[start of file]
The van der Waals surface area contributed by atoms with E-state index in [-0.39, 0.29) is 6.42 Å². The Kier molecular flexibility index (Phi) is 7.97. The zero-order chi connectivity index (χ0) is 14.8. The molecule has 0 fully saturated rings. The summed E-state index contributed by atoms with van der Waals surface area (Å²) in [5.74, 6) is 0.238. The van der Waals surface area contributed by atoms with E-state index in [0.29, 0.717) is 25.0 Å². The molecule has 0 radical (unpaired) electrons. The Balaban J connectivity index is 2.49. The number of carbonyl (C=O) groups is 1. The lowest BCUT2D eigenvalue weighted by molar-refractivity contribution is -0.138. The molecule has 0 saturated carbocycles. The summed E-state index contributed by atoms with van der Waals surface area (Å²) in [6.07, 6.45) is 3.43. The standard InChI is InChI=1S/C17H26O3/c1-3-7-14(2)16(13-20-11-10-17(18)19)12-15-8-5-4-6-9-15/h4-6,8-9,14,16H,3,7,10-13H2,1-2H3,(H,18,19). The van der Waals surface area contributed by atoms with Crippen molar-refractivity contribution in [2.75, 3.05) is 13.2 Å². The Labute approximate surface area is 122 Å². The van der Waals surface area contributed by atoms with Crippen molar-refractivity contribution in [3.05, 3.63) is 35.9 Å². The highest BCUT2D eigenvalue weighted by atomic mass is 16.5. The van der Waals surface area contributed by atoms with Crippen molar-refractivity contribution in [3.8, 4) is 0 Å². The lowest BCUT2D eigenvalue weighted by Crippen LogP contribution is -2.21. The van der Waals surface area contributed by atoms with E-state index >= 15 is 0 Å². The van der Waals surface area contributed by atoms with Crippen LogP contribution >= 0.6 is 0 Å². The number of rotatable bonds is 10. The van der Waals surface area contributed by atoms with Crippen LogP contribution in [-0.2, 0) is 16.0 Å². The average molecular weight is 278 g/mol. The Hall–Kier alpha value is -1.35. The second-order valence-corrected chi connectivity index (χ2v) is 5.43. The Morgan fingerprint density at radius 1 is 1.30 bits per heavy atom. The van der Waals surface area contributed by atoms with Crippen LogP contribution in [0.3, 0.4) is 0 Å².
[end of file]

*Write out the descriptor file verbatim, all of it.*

The van der Waals surface area contributed by atoms with E-state index in [-0.39, 0.29) is 6.42 Å². The Kier molecular flexibility index (Phi) is 7.97. The zero-order chi connectivity index (χ0) is 14.8. The molecule has 0 fully saturated rings. The summed E-state index contributed by atoms with van der Waals surface area (Å²) in [5.74, 6) is 0.238. The van der Waals surface area contributed by atoms with E-state index in [0.29, 0.717) is 25.0 Å². The molecule has 0 radical (unpaired) electrons. The Balaban J connectivity index is 2.49. The number of carbonyl (C=O) groups is 1. The lowest BCUT2D eigenvalue weighted by molar-refractivity contribution is -0.138. The molecule has 0 saturated carbocycles. The summed E-state index contributed by atoms with van der Waals surface area (Å²) in [6.07, 6.45) is 3.43. The standard InChI is InChI=1S/C17H26O3/c1-3-7-14(2)16(13-20-11-10-17(18)19)12-15-8-5-4-6-9-15/h4-6,8-9,14,16H,3,7,10-13H2,1-2H3,(H,18,19). The van der Waals surface area contributed by atoms with Crippen molar-refractivity contribution in [2.75, 3.05) is 13.2 Å². The Labute approximate surface area is 122 Å². The van der Waals surface area contributed by atoms with Crippen molar-refractivity contribution in [3.05, 3.63) is 35.9 Å². The highest BCUT2D eigenvalue weighted by atomic mass is 16.5. The van der Waals surface area contributed by atoms with Crippen molar-refractivity contribution in [3.8, 4) is 0 Å². The lowest BCUT2D eigenvalue weighted by Crippen LogP contribution is -2.21. The van der Waals surface area contributed by atoms with E-state index >= 15 is 0 Å². The van der Waals surface area contributed by atoms with Crippen LogP contribution >= 0.6 is 0 Å². The number of rotatable bonds is 10. The van der Waals surface area contributed by atoms with Crippen LogP contribution in [-0.2, 0) is 16.0 Å². The average molecular weight is 278 g/mol. The Hall–Kier alpha value is -1.35. The second-order valence-corrected chi connectivity index (χ2v) is 5.43. The Morgan fingerprint density at radius 1 is 1.30 bits per heavy atom. The van der Waals surface area contributed by atoms with Crippen LogP contribution in [0.3, 0.4) is 0 Å².